Dr. Richard Marks, a lead R&D manager at Sony and inventor of the EyeToy, demoed and talked about the new PS3 Move for the keynote talk to kick off Games for Health 2010. Dr. Marks showed some demos of ideas he had before he created the EyeToy, before there were even rumors of the Wii, early versions of what would eventually be the Playstation Move. The technology was very impressive, but apparently was not feasible for mass marketing at the time.
Dr. Marks then went on to demo various applications of the PS3 Move itself. The PS3 Move is an interactive technology consisting of a controller and a camera connected to the PS3. The camera can detect the user’s face and controller’s 3D position in space, and the controller also contains gyroscopes and accelerometers to detect 3D rotational movements. In the first demo the Move controller was turned into a sword and various other objects on-screen. The accuracy and response time of the 1:1 movements of the player and the onscreen object blew the audience away. The next demo had Dr. Marks using his controller as a paint brush. In another demo he had two controllers in each hand and controlled an on-screen puppet. The puppet also moved side to side based on his face movement.
The technology seems incredibly promising, and potentially could have many non-gaming health-realted applications (e.g: rehab, exergaming etc…) Luckily we here at Medgadget got a chance to sit down with Dr. Richard Marks to explore the technology and it’s health-related potential. Check out the interview after the break.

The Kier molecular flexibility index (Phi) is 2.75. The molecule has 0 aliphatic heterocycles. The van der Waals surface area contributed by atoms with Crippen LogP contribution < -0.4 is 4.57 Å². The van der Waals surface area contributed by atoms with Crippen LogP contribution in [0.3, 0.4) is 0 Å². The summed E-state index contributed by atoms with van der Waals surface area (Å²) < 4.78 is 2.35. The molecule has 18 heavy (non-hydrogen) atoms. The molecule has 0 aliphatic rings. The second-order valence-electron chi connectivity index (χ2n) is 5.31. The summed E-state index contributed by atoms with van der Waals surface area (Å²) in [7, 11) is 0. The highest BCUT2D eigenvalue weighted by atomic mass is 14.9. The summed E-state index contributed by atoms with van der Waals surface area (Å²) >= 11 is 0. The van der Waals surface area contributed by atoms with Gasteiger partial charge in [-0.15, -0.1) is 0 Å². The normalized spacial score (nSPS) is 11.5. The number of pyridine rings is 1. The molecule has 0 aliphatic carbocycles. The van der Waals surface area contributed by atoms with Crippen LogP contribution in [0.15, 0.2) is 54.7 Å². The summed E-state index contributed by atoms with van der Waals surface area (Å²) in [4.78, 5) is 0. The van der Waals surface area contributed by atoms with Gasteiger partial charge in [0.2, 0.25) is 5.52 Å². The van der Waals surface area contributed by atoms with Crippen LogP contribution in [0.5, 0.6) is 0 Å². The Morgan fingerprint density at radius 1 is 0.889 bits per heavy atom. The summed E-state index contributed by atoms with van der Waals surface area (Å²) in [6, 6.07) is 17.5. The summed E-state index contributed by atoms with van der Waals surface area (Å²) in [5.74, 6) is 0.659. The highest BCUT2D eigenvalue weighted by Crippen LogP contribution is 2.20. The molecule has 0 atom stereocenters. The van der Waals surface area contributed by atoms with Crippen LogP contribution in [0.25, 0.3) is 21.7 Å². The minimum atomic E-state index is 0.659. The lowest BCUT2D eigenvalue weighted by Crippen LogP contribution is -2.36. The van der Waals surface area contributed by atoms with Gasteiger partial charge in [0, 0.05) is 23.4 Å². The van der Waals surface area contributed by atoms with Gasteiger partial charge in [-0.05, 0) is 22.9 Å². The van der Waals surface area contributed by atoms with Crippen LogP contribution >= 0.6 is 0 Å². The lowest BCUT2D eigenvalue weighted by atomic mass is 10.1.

The early work you were doing with EyeToy looked very similar to this, were you limited by some technology at the time?
The balls were bigger. The lighting in the room was really dependent then, so we had to have really good lighting. We kind of solved that. I avoided doing a light source. At the time red-green-blue LEDs weren’t really popular or low cost. The idea of making a wireless controller, until we got to PS3, wasn’t so viable. PS2 had a wired controller. If you have a Li-ion battery and an RGB LED that can change, then you have the whole package together. There was some limitation in technology. You don’t get the angle data very well from the camera, so that comes from gyros in the controller. If we did this 7 years ago it would be over $100 per controller.
So when people claim that PS3 is a Wii clone do you show them your early work and say you have proof your ideas are original?
We do have proof. I don’t want to be defensive, because I think the Wii did a great job with what it did. We did a great job with the EyeToy. I just want it all to get better across the industry. I’m sure the next thing they will do will be something awesome too.
What’s the cost?
1 controller, a camera and a game will be under $100.
What’s the next secret project you’re not allowed to tell us about?
*laughs* Well… we’re gonna work on other technology for user interfaces. That’s what area I cover. We’ll do a little bit more with this controller. There are still gameplay mechanics that the game teams might not have resource to investigate, so we’ll try to do some of that for them; make some more tech demos that show how you might use the controller in a new way. Then we’ll start work on other technology. Take things further. Not exactly sure yet what, probably couldn’t say yet.
But there is something?
Yeah, there’s always more to do. The user interface space is not dead.
Have you ever read Medgadget.com?
No, actually… Well I read one article.